Though religion has historically been linked strongly to both universal and cultural norms of morality (e.g. the description of someone as a “good Christian”), many writers today disagree as to whether religion’s role in shaping morality has a positive or negative influence on society. Our recent readings wonder: do religious communities’ insistence on “goodness” inspire greater tolerance and benevolence (e.g., religion’s role in civil rights activism), or do they impose arbitrary strictures that instead exclude and divide (e.g., religious views of homosexuality and drugs)? More broadly, does religion help us determine a vital sense of value and meaning in life, or does it obscure what is really important? In this assignment, we will attempt to enter this debate by analyzing some scriptural passages that are frequently cited as displaying the moral principles that religion provides. Using these scriptural passages, your paper will target one of the writers with whom you disagree on these questions and persuade him of your position regarding them.
Audience: one of the authors with whom you don’t agree
Format: 3-4 double-spaced pages; MLA style
Advice: You will prepare for this paper with the following steps: 1) Select an author we have read during this unit with whose attitude toward religion and morality you substantially disagree. 2) Select one of the following scriptural passages and read it carefully: Tanakh—Psalms 137; New Testament—Luke 12: 22-34 AND 12: 41-53; Qur’an—Sura 4:1-25; Mahabharata—Bhagavad Gita I: 26-39 AND II: 11-25. 3) Imagine what the author you have selected would say about this passage. Note passages in both his essay and the scripture which lead you to think so. 4) Figure out why you do not agree with his (hypothetical) interpretation of the passage and build a paper structure out of how you would respond to each point he would make. Bolster your argument by relying on the argument of at least one source with whom you do agree and imagining what he might say about this passage to support you.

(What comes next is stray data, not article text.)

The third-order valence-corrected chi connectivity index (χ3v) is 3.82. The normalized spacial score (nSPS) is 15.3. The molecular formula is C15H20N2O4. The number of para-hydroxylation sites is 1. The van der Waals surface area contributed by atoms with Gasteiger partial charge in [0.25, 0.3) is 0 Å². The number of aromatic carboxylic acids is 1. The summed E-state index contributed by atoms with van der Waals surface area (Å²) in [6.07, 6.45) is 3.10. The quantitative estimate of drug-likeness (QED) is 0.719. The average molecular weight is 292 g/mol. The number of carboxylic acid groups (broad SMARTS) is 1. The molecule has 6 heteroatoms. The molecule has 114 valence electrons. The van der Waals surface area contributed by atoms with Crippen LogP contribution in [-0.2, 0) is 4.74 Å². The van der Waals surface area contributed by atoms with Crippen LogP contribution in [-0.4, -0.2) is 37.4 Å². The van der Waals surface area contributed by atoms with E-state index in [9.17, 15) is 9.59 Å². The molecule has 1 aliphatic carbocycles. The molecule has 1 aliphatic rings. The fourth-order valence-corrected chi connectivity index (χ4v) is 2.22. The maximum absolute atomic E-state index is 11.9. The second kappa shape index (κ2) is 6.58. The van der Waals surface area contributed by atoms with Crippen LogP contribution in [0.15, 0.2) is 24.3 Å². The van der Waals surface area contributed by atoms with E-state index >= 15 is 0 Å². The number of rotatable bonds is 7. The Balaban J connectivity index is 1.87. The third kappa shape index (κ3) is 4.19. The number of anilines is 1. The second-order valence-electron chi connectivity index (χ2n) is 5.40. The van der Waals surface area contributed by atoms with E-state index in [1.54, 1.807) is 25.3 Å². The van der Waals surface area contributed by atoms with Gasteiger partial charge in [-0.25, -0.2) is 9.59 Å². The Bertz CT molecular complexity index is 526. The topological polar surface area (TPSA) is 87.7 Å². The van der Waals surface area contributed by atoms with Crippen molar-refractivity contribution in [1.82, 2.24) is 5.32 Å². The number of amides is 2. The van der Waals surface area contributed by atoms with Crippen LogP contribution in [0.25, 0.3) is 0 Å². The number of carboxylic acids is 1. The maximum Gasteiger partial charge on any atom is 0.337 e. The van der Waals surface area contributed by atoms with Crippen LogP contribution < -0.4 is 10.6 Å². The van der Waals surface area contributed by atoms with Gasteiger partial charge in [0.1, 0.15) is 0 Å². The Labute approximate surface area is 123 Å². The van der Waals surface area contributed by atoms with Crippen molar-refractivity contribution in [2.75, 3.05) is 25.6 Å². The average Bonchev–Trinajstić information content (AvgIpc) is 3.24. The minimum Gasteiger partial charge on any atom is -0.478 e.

Do not: summarize the passage and class readings separately without relating them together; respond to your addressee’s ideas or the passage’s content without citing specifically. Do: creatively and accurately imagine how your addressee would respond; identify key points to which you must respond; work back and forth in the same paragraph to relate and analyze how different sources relate to an idea.
(FOR INSTRUCTORS ONLY)
Type: Analyze a single text/piece of primary evidence to support an arguable thesis
Rationale: The purpose of this assignment is to give writers practice with argument, counter argument, and refutation using the course texts [Dawkins’ The God Delusion, Harris’ End of Faith, Smith’s Why Religion Matters, Wright’s The Evolution of God, the Bible, the Qur’an, the Bhagavad Gita].
1. Group analysis of passages from scripture (see pre-draft activity 2.2)
2. Exercise on imitating/adopting opponents’ viewpoints
3. Practice in refutation (see pre-draft activity 2.3)